Omega-3s are very easily oxidized. I've heard about people taking high doses who actually end up doing quite poorly -- high levels of oxidized / peroxidized lipids in your cell membranes is a bad, bad idea.

 

From the link:

 

The firm said its omega 3 powder was formulated to resist the oxidatitive process that omega-3 oils are vulnerable to, remaining stable for atleast three years.

 

Plus you could also take it with a powerful antioxidant, say astaxanthin or maybe C60 fullerenes.


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#11 GABAergic

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Posted 03 February 2019 - 04:04 AM

shoving uncommon things in your brain will make sense that it might turn bad. but omega 3s? cmon man, omega 3s are what your mother's breast milk gave you. from reports and lots of articles, kids IQ were much higher the longer they sucked on those mommy's tits consuming huge amounts of omega 3s. so it would seem to me at least, more omega 3s in the brain arent a bad thing. how can it be if its naturally occurring when you are fed as baby those same omega 3s and many reports saying it boosts IQ?? explain to me, please. ill use this as example. curcumin is also brain boosting, antioxidant and such, but it doesnt occur naturally in our diet as in sucking milk for life support as omega 3s are already within us. get my point? so boosting curcumin in the brain in high percent is probably very likely BAD! boosting omega 3s, probably not as detrimental although still questionable if enourmous amounts are going to work much better but perhaps less detrimental than anything unnatural for sure.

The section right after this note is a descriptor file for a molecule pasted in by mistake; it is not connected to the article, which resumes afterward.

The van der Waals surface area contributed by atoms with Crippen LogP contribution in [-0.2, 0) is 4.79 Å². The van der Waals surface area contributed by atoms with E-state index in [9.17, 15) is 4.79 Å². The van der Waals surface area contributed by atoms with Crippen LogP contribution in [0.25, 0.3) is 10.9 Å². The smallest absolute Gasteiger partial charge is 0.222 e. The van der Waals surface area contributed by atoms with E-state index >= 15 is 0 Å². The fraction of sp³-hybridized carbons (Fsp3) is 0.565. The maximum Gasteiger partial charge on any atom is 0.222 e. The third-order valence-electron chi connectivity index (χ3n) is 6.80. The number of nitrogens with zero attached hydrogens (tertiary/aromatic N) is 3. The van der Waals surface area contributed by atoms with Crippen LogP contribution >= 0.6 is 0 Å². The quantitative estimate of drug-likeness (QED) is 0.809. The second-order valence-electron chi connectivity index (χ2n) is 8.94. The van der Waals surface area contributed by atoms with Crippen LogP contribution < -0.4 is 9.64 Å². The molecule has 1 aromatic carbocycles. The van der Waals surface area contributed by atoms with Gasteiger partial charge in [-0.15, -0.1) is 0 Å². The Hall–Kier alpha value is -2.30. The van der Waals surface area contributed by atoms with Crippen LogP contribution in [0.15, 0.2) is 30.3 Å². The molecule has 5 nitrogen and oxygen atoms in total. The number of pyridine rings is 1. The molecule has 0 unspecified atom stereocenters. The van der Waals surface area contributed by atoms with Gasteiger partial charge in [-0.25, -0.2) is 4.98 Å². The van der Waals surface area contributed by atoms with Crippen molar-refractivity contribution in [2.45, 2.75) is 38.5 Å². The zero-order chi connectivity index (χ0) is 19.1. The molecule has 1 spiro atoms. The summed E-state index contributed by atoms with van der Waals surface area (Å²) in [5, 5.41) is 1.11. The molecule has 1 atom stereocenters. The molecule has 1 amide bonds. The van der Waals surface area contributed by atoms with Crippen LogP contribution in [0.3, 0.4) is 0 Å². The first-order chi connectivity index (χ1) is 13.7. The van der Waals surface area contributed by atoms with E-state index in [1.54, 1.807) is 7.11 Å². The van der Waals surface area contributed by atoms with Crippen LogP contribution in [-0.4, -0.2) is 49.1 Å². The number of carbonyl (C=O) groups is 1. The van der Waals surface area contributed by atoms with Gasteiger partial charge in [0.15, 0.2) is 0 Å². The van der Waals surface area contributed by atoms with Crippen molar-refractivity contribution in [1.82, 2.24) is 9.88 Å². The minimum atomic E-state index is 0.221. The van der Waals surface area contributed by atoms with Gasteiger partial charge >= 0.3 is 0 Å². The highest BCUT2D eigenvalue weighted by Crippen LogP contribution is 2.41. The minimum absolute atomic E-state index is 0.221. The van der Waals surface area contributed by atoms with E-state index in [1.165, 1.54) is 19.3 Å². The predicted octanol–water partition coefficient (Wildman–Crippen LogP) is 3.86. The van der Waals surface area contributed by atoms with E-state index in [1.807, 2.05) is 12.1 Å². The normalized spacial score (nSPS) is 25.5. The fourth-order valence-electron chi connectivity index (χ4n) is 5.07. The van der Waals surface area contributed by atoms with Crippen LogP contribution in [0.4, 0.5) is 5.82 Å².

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#12 Mind

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Posted 03 February 2019 - 09:16 PM

Do we know that "boosting omega-3 fatty acid levels in brain 100-fold" is in fact a good thing?

 

We already have people consuming fish oils in quantities significantly greater than what they'd consume if they ate a fish based diet for every meal.  

 

One thing I always look at with supplements like this is "what is the largest quantity of this compound that you can fine any population of humans consuming anywhere on the planet"?  How do these levels they are achieving in the brain compare with the greatest omega-3 levels you can find any population naturally achieving?

 

More is not always better.  Maybe it is, but someone needs to show that.

 

Having watched various supplement "hype cycles" through the years, I would venture to say that not only is "more not always better", MORE IS ALMOST ALWAYS WORSE.

 

The dose-response curve is something everyone should know well.


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#13 motorcitykid

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Posted 06 February 2019 - 04:51 AM

In cases of traumatic brain injury, ultra high dose Omega-3's have shown to be curative.

 

20 Grams of Omega -3 per day credited with pulling a young boy out of a coma:

https://fox13now.com...c-brain-injury/